It disappeared into the blue and it’s tempting to think that we were watching it depart its winter grounds for the breeding grounds much higher up. Caucasian Snowcock and Caucasian Black Grouse both performed as expected, although both initially did their best to hide from us! The snowcocks eventually showed well as two pairs interacted in territorial disputes, and four male grouse indulged in some lekking behaviour, their tails held bolt upright as the strutted over the high snowfields.


A pr of Caucasian Snowcocks. Honest! 

Even a Snowcock struggles to get a grip on an ice field!


A Caucasian double act. Snowcock to the left and Black Grouse to the right. Scope views were better than this!


The group enjoying views of Caucasian Snowcock and Caucasian Black Grouse.


Giorgi Darchiashvili, our Georgian guide. 

Other highlights were many and varied, but included close views of two Wallcreepers, a couple of confiding Caucasian Chiffchaffs, Red-fronted Serins, Ring Ouzels, Water Pipits, ochruros Black Redstarts,  brevirostris Twite and Alpine and Red-billed Choughs. The sunny weather slowed migration down, but we were still treated to fine views of Green Warbler, Red-throated Pipit, Red-breasted Flycatcher and a big surprise in Isabelline Wheatear.

Wallcreeper-(764) Wallcreeper-(755) Wallcreeper-(703) Wallcreeper-(663) Wallcreeper-(656) Wallcreeper-(642) Wallcreeper-(399) Wallcreeper-(252)

Wallcreeper. Always one of the highlights, and this time was no exception as we found two pairs in close proximity. One of them gave exceptional views down to a few meters, but the strong light made for tricky photography.


Treecreeper. Not as good as a Wallcreeper.


Shore Lark of the Turkish/Caucasian race penicilata. In the book it says that the black of the ear coverts should meet with the black of the breast. Guess this one hadn’t read the book.


Ring Ouzel of the Caucasian race amicorum. The white fringes to the flight feathers are really prominent. 


Red-billed Chough


Alpine Chough


Caucasian Chiffchaff.


Green Warbler


Lesser Grey Shrike. A roadside migrant.

Lesser-Whitethroat-(34)Lesser Whitethroat

Our journey south over the pass again was interrupted by three showy Snowfinches, while a steady stream of raptors over us included Pallid, Montagu’s and Marsh Harriers, Steppe, Eastern Imperial and Golden Eagles, Osprey, Honey Buzzards and many Steppe Buzzards.


White-winged Snowfinch


Watching the Snowfinch at the roadside


Eastern Imperial Eagle, 2nd cal yr.

Continuing south for an overnight stop in Tbilisi and then onwards to the steppe area of Chachuna, we stopped several times to enjoy close views of Calandra Lark, armenica Siberian Stonechats, many Rollers, Bee-eaters, Woodchat, Red-backed and Lesser Grey Shrikes, Spanish Sparrows and Black-headed and Ortolan Buntings. The fields and scrubland between Tbilisi and Dedoplis Tskaro are just amazing for European farmland birds. It should be compulsory for western European Environment ministers to go to the Caucasus and see just how many birds we are missing in the west. Fields with larks, Corn Buntings everywhere and regular raptors quartering the wide margins. Arriving at Chachuna, it was quickly apparent that our timing was excellent and many of the regions breeding birds were in action. Every scan of the area produced something new. Rock Nuthatch at the nest, Black Vulture gliding slowly right over us, Eastern Black-eared, Pied and Isabelline Wheatears (the latter with punk-haired chicks!), a pair of Stone Curlews down to a few feet, Levant Sparrowhawk, Black Francolin, Ménétries’s and Eastern Orphean Warblers, Rufous Bush Robin and Lesser Short-toed Lark all showing well and Nightingales singing seemingly everywhere. Combined with more Rollers, Lesser Grey Shrikes, Black-headed and Corn Buntings than you could point your bins at, we were saddened to have to drag ourselves away.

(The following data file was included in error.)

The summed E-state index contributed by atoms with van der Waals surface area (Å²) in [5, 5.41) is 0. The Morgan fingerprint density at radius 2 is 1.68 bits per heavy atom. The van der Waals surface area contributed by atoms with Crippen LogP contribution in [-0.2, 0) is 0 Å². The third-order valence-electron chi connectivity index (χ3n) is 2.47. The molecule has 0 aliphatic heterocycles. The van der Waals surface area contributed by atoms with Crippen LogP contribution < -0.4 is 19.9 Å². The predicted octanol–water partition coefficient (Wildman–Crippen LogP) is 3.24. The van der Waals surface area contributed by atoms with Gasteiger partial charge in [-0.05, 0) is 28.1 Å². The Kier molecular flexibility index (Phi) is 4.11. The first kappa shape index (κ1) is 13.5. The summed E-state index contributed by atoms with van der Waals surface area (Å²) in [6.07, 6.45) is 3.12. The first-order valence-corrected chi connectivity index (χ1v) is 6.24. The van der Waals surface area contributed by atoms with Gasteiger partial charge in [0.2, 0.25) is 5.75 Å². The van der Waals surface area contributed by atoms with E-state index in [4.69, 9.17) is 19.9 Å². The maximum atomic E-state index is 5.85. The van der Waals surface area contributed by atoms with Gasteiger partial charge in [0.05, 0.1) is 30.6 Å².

Tawny Pipit


Stone Curlew


Unknown snake, it had a beautiful reddish colouration





Menetries Warbler


Levant Sparrowhawk


A mantis of some kind


Levantine Viper


Isabelline Wheatears


Crested Lark and fly


Calandra Lark


Black-headed Bunting


Black Vulture


Black Francolin. These are vocal but elusive, so we were pleased to get views of one bird that eventually showed quite well. 

Armenicus-Siberian-Stonechat-(114) Armenicus-Siberian-Stonechat-(88)

Siberian Stonechat of the race armenica. A local breeder and fairly common. 

White-winged-Black-Terns-(39)White-winged Terns. This flock dropped into a small reservoir for a few minutes before continuing their migration. 

Chachuna-(21) Chachuna-(9) Chachuna-(7)The habitat around Chachuna

Our final night in Tbilisi was spent enjoying some fine Georgian food and wine at a traditional restaurant before the group parted for their return flights home. I then had another night in Tbilisi before I met with Dermot Breen and the Northern Irish lads for a trip into Armenia. That will be pt 2 of this blog update, hopefully before Hades freezes over!